Studying Abroad In Dublin: Top 5 Must-See Tips & Advice

College students spend a lot of time and money to be in college. Why not make the studying experience more exciting? Studying abroad can be the perfect outlet for those looking for more out of their college experience. The endless sights and new knowledge will be stamped in your memory. Each day is packed from morning until late evening with lessons in some of the most scenic places. Here is a list of 5 must-know tips for studying abroad in Dublin, Ireland.

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Visit The Guinness Storehouse

Studying Abroad In Dublin

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It can be difficult to not look like a tourist when traveling to a new country. Sometimes, you just have to embrace this look. The Guinness Storehouse is Ireland’s most popular tourist attraction. This is kind of a necessity for studying abroad in Dublin, considering the brewing history begins in Ireland. You don’t have to be a big drinker to enjoy the sights and smells inside the Guinness Storehouse. However, it does help if you love beer. There are 7 floors worth checking out. And of course, they have everything beer related, from free sample tastings to a “pint of perfection” at the Gravity Bar at the top.


Walk the Streets at Night

There’s just something about walking in a foreign city at night. Especially, when those streets lead to smaller cobblestone streets and unique shops where everyone is still buzzing through. The party, dining, drinking, and shopping doesn’t seem to end for the Irish. The Temple Bar is something both tourists and locals can enjoy. Stop in a shop and order a Cornish Pasty (or Pastie) to take with you as you continue on exploring what you didn’t have time to see during the day.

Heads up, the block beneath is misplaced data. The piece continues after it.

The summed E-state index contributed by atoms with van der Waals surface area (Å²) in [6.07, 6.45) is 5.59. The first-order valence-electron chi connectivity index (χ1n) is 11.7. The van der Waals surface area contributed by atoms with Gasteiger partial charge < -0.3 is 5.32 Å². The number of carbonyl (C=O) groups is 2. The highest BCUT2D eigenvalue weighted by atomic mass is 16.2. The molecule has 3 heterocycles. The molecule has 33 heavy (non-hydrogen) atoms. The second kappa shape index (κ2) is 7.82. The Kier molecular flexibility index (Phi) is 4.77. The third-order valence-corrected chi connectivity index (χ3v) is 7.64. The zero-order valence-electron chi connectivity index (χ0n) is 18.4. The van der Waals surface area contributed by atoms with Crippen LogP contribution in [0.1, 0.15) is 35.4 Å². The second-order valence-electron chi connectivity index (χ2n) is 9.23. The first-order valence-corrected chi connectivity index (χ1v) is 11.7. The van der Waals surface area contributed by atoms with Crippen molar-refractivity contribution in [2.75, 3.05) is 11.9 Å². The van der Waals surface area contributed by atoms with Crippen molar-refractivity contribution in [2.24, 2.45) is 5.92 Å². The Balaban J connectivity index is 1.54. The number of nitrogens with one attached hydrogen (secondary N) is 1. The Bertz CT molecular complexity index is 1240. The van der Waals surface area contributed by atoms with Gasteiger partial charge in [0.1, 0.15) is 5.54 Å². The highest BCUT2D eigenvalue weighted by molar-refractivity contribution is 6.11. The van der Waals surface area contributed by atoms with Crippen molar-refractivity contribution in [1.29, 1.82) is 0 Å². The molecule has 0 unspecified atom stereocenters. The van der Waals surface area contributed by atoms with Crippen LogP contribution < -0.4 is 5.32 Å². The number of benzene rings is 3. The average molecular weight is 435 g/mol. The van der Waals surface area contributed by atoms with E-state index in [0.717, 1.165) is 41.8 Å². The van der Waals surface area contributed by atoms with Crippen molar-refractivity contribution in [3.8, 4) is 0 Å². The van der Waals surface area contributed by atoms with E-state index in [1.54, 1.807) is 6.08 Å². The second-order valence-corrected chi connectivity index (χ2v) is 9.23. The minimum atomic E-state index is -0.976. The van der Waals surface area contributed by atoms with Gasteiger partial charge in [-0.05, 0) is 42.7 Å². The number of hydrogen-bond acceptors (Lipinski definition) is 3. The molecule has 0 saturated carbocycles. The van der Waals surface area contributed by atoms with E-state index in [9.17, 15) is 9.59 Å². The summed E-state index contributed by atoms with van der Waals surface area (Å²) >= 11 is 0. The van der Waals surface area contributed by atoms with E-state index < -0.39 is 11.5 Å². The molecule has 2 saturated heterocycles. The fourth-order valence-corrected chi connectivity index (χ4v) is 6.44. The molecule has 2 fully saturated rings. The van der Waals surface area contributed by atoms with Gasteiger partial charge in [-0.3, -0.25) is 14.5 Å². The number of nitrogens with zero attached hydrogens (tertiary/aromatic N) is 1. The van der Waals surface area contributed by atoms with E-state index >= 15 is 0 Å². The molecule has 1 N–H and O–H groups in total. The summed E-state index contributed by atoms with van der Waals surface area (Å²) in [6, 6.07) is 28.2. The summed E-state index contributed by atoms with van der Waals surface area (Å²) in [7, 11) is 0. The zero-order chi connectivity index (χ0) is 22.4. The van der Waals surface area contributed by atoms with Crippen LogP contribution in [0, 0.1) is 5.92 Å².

Explore the Cliffs of Moher

Ireland is full of history and tales. The Blarney Stone and the Famine Ship in Dublin are just two examples. The majority of us are familiar with the Irish tale of leprechauns. However, there are also legendary places that look like they’re straight out of the pages of a fairytale book. Fantasy TV drama, Game of Thrones, knows a thing or two about filming on some of these mythical lands. The Cliffs of Moher are breathtaking. They’re definitely worth walking a trail for a miraculous sea cliff view.  Make sure to go on a clear, sunny day to truly see the beauty.


Tour Kilmainham Gaol

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Kilmainham Gaol – Built in 1796, this former prison in Co. Dublin is one of the counties most iconic buildings in relation to struggle for Irish Independence. Many Irish revolutionaries including the leaders of the 1916 Easter Rising were imprisoned and executed here. ☘️ There was no segregation of prisoners in Kilmainham Gail. Men, women and children were incarcerated up to five in each cell with only a single candle that had to last two weeks for light and heat. It is believed that the youngest ever prisoner held in Kilmainham was a seven year old child. ☘️ #DidYouKnow up until the late nineteenth century public hangings took place in this front entrance. ☘️ #kilmainhamgaol #prison #irish #history #dublin #visitdublin #uncoverireland #tourismireland #irishhistory #historyinpictures #historylover #dublin #visitireland #ireland #irishdaily #ig_ireland #discoverireland #irishpassion #hiddeneire #loveireland #irelandsancienteast #lovinireland #irishcentral #irelandtravel #picoftheday #photography #photooftheday

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It’s important to learn the history of the place you’re traveling to. Often times, this can be more exciting than simply hearing about it in a lecture hall. The opening and closing of the Gaol happened alongside the making and breaking of the Union between Great Britain and Ireland. Leaders of the rebellions of 1798, 1803, 1848,1867 and 1916 were detained and in some cases executed here. Take a guided tour throughout Kilmainham Gaol to immerse yourself in Irish history.


Visit a Castle

Your fairy tale of a trip is not over until you visit at least one castle. Dublin has plenty of castles to see.  Each one has its own unique qualities.  Not to mention, the history of battles still living inside the walls.  Depending on where exactly you’re studying abroad in Ireland, there should be a castle fairly close. The Dublin Castle was the seat of the British government in Ireland until the formation of the Irish Free State in 1922.

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